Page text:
Graphically I’m pleased to say that the developer got pretty damn close to those initial promo shots. The game looks gorgeous and the amount of detail is stunning – there seemed to be a wealth of different environments without reusing a ton of assets. It made every new arena feel like a different place so it was always a shame when the enemies turned up and were one of a set of generic types we’d seen hundreds of times before. I suppose that is a drawback of setting the game in the current time – you’re limited by enemy appearances unless you head further down the Warriors gang style of enemies.

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Overall The Division is a really great game in terms of how it handles and the feel of the moment to moment gameplay. It’s wrapped in an impressive representation of New York that, at times, can be jaw-dropping. The problem is that it all feels like it’s for nothing in terms of story and character. I’m really hopeful that we will see another installment of The Division because I believe there is a really solid base here to build on. They don’t need to change the gameplay much, if they can get a more involving story around it and find a better way to tell that narrative, Ubisoft might have something very special on their hands.

Rating: 7/10

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GregHorrorShow’s Top 30 Multiplayer Maps (Part Two: The Top 15)

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So we’re back again with some multiplayer goodness – this time heading into the Top 15 maps, really showcasing some of my all time favourite arenas.

If you missed Part One (30-16) check it out here:

And away we go!

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15. FIREBASE GODDESS (Mass Effect 3)

Another multiplayer that I would love to revisit at some stage is Mass Effect 3. Firebase Goddess is a great map with lots of ins-and-outs and a cool exterior section showing the destruction that has occurred at the base. With the play in Mass Effect 3 being horde-based the numerous entrances make for some tense moments and you’ll need a good squad of players to hold down locations and complete objectives on this one!

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14. TWILIGHT GAP (Destiny)

Destiny has been one of my favourite online shooters of the last few years and Twilight Gap has housed many happy memories for me. The layout is great, with a few parts of the map requiring you to glide across – which of course leaves you open to attack. Finely balanced and with a lot of different entrances/exits, this is a really cool map. Also the capture point at ‘B’ is both enclosed and exposed at the same time… quite a feat of design and something that I have both benefited from and succumbed to in equal measure!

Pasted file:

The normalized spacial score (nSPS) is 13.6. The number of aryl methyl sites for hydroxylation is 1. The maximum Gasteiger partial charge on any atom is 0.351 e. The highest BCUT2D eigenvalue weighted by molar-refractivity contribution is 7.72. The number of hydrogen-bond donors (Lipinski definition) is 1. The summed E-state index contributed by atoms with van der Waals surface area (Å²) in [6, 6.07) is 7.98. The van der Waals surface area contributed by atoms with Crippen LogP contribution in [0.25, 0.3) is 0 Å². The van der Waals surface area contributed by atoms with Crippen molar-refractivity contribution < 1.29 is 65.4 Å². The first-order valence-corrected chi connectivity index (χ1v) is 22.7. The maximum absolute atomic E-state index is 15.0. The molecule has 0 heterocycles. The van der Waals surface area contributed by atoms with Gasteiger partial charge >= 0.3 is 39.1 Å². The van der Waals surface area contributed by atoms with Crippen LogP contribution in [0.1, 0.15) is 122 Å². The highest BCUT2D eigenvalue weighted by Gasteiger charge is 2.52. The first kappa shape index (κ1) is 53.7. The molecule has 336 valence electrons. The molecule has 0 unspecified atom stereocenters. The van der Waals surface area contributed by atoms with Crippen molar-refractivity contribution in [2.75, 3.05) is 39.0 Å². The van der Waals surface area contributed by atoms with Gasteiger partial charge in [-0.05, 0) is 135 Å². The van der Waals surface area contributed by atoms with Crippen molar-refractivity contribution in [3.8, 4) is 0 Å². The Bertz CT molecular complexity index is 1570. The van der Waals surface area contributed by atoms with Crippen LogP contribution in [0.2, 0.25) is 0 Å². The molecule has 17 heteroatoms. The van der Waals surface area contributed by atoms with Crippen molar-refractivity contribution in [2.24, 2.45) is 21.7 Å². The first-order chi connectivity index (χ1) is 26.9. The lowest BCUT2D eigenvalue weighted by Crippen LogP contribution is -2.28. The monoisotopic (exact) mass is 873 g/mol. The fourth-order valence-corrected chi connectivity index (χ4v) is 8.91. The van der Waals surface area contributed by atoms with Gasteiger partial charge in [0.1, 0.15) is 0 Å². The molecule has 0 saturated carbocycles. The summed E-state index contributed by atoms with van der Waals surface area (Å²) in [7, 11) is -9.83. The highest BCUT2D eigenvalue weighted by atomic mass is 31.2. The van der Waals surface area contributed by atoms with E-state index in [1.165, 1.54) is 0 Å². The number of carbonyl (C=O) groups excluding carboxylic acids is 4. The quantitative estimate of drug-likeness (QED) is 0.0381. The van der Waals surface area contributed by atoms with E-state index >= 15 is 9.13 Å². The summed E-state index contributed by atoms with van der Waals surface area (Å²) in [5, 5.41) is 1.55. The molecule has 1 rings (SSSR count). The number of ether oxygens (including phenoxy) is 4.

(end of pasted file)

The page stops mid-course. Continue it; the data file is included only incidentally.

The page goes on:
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13. MAWLR GRAVEYARD (Killzone 3)

Killzone 3 has a lot of maps that revolve around a specific feature and MAWLR Graveyard is no different. The central route through the map means going through the path of a metal crusher – activated by a button on a raised platform. It’s very satisfying to spot a group of enemy soldiers making a run for it, hit the button and watch the kills stack up. But you also have other ways around, with two rooms on each side for close quarters action – which are linked by an underground tunnel. Fantastic stuff.

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12. CASTEL GANDOLFO (Assassin’s Creed: Brotherhood)

The majority of levels in the Assassin’s Creed series have been effective but nothing special in my opinion. However Castel Gandolfo (a real province in Italy) is a fantastically made map that generates an amazing amount of tension during games. Set across two floors of the building, including some of the exterior as well, it’s crowded enough to lose your pursuers but not so busy that you can’t get a good chase on. Great placement of Trap Doors’ adds a further edge to proceedings.

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11. GRAND BAZAAR (Battlefield 3)

Battlefield 3 has given us some of the biggest maps ever seen on a console shooter and Grand Bazaar is a stunning example of how good design can enhance the player’s experience. Basically an alleyway with lots of entrances/exits and the ability to flank around both sides, this is a map that makes it easy to get caught up in the choke-point of the alley but gives you the option of stepping back from the carnage and making a dash via a different route to try and claim a flag. It’s this freedom of choice that makes Grand Bazaar such a strong map.